More than 600 customers have put down deposits of up to $250,000 each to experience several minutes of weightlessness while watching the sky fade from light blue to the blackness of space.

Share story

MOJAVE, Calif. — Virgin Galactic’s VSS Unity SpaceShipTwo space plane reached suborbital space again during its fifth powered test flight Friday morning, landing back on the runway at the Mojave Air and Space Port about an hour after launch.

Steps away from the flight line, in a 48,000-square-foot hangar, the spaceship’s next two successors — intended to carry paying customers to space one day — are taking shape.

Company officials emphasize that Virgin Galactic is still very much in the test-flight phase. The company reached suborbital space for the first time in a December flight but wanted to make sure it could repeat that achievement.

The space plane’s test began shortly after 8 a.m. PST Friday. The craft was carried by the larger, twin-fuselage plane known as WhiteKnightTwo to an altitude of about 45,000 feet, and then released under its own power around 8:53 a.m.

Two minutes later, Virgin Galactic posted on Twitter: “SpaceShipTwo, welcome back to space.”

SpaceShipTwo was flown by pilots Dave MacKay and Michael Masucci. For the first time, the space plane had a third crew member aboard — chief astronaut instructor Beth Moses.

More than 600 customers have put down deposits of up to $250,000 each to experience several minutes of weightlessness while watching the sky fade from light blue to the blackness of space.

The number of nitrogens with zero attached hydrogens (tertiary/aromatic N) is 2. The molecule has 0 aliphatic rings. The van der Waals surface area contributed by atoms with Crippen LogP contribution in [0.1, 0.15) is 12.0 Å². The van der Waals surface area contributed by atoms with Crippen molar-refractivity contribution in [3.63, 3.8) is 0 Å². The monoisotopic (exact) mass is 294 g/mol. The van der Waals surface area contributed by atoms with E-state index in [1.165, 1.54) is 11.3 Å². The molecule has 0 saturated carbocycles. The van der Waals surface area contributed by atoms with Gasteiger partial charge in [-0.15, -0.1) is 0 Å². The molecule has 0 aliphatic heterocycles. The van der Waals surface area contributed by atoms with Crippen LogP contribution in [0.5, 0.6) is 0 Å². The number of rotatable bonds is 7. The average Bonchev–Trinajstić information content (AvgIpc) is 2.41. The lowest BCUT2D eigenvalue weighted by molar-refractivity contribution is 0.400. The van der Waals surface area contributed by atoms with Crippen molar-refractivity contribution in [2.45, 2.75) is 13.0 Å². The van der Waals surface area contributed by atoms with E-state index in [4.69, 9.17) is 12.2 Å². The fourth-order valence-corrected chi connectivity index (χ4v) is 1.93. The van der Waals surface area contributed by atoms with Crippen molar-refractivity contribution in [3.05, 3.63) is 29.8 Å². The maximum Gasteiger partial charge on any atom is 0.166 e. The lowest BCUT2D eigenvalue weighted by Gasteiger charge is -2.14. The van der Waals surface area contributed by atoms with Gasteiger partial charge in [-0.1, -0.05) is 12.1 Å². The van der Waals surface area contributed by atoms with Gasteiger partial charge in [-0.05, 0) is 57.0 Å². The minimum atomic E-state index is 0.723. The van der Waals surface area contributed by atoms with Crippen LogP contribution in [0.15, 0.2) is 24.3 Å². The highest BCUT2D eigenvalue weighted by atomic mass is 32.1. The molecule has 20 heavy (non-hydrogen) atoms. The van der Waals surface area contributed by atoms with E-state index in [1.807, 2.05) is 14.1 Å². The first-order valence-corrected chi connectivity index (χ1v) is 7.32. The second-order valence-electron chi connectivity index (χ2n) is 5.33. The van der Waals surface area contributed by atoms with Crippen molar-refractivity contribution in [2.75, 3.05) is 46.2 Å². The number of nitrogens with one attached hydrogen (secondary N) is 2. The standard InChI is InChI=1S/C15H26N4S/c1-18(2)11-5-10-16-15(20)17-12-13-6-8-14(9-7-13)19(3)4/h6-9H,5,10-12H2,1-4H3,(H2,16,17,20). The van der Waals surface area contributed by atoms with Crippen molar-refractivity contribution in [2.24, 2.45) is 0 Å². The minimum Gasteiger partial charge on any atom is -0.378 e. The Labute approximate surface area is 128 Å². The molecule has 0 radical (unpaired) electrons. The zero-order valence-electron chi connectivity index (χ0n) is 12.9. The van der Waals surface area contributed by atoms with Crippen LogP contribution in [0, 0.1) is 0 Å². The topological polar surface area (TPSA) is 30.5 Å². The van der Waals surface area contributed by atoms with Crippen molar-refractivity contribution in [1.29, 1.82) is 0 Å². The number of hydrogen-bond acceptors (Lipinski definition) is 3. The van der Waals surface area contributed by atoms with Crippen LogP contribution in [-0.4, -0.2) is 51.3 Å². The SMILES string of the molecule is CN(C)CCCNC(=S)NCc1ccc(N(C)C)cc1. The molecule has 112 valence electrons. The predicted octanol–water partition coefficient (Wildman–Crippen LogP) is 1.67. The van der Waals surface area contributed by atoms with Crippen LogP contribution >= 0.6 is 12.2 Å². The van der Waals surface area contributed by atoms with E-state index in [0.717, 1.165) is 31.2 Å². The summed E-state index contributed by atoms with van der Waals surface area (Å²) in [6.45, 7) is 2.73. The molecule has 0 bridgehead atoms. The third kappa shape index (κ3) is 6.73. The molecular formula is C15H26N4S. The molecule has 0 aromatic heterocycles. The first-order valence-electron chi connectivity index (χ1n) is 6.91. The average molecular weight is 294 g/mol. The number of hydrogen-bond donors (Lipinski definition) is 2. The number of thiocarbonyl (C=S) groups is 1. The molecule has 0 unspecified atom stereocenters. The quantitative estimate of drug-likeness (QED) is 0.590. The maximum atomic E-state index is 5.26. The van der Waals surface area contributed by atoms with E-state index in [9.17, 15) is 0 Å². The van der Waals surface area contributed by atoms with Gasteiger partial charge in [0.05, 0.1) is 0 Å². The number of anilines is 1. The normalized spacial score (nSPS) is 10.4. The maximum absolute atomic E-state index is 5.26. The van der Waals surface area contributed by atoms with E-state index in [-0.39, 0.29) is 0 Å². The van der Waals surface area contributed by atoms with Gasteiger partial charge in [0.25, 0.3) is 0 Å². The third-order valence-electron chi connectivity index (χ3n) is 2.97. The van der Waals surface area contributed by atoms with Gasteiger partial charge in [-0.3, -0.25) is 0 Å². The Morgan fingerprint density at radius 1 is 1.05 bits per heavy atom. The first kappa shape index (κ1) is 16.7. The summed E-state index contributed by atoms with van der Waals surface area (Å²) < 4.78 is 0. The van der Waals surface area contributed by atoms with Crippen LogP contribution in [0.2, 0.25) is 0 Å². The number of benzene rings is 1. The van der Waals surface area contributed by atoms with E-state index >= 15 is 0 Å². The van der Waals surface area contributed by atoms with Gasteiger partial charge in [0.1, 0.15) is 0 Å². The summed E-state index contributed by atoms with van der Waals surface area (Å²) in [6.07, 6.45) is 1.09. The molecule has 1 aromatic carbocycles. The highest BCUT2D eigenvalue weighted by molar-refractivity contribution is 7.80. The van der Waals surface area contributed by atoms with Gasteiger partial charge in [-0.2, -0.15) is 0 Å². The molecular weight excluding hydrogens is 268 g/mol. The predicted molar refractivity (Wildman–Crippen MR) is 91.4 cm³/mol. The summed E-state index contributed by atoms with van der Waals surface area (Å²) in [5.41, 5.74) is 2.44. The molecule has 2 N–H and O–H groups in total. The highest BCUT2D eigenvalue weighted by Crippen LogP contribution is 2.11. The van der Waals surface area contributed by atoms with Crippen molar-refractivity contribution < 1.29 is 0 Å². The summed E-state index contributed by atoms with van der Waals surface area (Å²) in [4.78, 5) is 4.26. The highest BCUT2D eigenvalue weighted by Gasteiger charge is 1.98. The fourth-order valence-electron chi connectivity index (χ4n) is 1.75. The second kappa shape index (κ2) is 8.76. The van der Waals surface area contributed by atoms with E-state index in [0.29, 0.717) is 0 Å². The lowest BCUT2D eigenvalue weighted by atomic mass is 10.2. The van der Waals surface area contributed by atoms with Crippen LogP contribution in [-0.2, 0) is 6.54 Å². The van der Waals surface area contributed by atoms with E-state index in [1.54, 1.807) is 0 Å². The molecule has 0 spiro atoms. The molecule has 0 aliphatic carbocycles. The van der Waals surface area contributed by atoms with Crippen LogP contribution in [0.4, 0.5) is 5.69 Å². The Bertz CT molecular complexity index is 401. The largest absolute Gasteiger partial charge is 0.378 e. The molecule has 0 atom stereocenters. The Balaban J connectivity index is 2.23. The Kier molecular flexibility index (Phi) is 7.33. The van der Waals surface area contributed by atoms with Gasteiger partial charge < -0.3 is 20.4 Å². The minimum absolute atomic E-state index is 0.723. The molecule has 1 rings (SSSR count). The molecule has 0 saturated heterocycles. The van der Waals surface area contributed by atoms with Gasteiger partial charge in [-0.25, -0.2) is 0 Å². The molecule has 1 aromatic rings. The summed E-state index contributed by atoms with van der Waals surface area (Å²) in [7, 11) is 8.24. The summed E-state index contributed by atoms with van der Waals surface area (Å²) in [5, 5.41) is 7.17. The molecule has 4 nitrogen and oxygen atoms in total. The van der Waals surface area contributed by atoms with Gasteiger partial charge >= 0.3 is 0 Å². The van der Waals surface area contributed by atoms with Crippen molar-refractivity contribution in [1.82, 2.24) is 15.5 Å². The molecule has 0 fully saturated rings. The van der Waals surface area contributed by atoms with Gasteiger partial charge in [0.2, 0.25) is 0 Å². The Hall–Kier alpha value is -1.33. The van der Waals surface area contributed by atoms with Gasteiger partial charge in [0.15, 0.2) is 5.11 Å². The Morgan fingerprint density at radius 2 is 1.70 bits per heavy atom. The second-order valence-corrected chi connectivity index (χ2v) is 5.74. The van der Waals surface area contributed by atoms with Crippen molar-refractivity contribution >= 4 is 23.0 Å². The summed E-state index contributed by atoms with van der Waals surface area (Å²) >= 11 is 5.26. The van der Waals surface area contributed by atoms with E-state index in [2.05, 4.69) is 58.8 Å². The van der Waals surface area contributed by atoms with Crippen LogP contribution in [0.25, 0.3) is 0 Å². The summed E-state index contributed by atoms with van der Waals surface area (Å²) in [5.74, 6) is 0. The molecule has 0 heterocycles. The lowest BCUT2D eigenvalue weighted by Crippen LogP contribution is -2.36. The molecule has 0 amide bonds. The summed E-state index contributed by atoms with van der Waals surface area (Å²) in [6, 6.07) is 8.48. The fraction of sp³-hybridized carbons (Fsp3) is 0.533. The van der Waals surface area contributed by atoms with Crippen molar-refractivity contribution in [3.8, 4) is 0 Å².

To provide that, Virgin Galactic will need to make more spaceships.

“We’ve chosen to do some design enhancements on the next spaceship, mostly about manufacturability,” said Enrico Palermo, president of the Spaceship Co., Virgin’s spacecraft manufacturing arm. “We’re going to build more of them.”

The shop floor at one of Spaceship Co.’s Mojave hangars was buzzing on a recent weekday, with a number of people working on aspects of the next two SpaceShipTwo space planes. The company has just over 500 employees.

Composite materials are the company’s core competency, Palermo said. Both SpaceShipTwo and the larger carrier aircraft were built with carbon fiber.

Composite materials have strength and light weight, a combination derived from sandwiching honeycomb-like materials between sheets of carbon fiber. Technicians at the Spaceship Co. facility wore gloves while working with the materials because human fingers have oils that can “contaminate the product,” Palermo said.

The company aims to finish the next spaceship this year.

Visit the Los Angeles Times at www.latimes.com